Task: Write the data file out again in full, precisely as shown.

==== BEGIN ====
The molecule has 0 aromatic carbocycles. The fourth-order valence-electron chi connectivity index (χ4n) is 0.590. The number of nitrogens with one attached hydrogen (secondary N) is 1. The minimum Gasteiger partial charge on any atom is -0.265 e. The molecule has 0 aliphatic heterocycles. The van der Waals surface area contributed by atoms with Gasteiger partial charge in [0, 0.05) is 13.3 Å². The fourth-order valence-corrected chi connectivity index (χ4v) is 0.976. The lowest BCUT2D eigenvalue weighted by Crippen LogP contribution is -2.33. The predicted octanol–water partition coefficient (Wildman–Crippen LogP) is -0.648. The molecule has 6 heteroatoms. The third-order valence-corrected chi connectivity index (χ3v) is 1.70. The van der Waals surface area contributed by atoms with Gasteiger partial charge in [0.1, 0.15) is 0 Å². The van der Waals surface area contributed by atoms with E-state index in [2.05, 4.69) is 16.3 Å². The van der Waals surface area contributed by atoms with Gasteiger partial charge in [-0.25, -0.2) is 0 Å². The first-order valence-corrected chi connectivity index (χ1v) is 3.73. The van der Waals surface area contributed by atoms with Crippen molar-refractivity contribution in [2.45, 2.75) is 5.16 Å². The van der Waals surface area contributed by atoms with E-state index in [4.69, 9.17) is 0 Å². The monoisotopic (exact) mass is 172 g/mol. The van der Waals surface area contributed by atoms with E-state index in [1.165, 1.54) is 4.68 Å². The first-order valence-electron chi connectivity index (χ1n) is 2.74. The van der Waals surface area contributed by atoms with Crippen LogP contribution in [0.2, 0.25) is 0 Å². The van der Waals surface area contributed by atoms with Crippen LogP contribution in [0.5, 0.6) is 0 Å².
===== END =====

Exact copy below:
The molecule has 0 aromatic carbocycles. The fourth-order valence-electron chi connectivity index (χ4n) is 0.590. The number of nitrogens with one attached hydrogen (secondary N) is 1. The minimum Gasteiger partial charge on any atom is -0.265 e. The molecule has 0 aliphatic heterocycles. The van der Waals surface area contributed by atoms with Gasteiger partial charge in [0, 0.05) is 13.3 Å². The fourth-order valence-corrected chi connectivity index (χ4v) is 0.976. The lowest BCUT2D eigenvalue weighted by Crippen LogP contribution is -2.33. The predicted octanol–water partition coefficient (Wildman–Crippen LogP) is -0.648. The molecule has 6 heteroatoms. The third-order valence-corrected chi connectivity index (χ3v) is 1.70. The van der Waals surface area contributed by atoms with Gasteiger partial charge in [0.1, 0.15) is 0 Å². The van der Waals surface area contributed by atoms with E-state index in [2.05, 4.69) is 16.3 Å². The van der Waals surface area contributed by atoms with Gasteiger partial charge in [-0.25, -0.2) is 0 Å². The first-order valence-corrected chi connectivity index (χ1v) is 3.73. The van der Waals surface area contributed by atoms with Crippen molar-refractivity contribution in [2.45, 2.75) is 5.16 Å². The van der Waals surface area contributed by atoms with E-state index in [4.69, 9.17) is 0 Å². The monoisotopic (exact) mass is 172 g/mol. The van der Waals surface area contributed by atoms with E-state index in [1.165, 1.54) is 4.68 Å². The first-order valence-electron chi connectivity index (χ1n) is 2.74. The van der Waals surface area contributed by atoms with Crippen LogP contribution in [0.2, 0.25) is 0 Å². The van der Waals surface area contributed by atoms with Crippen LogP contribution in [0.5, 0.6) is 0 Å².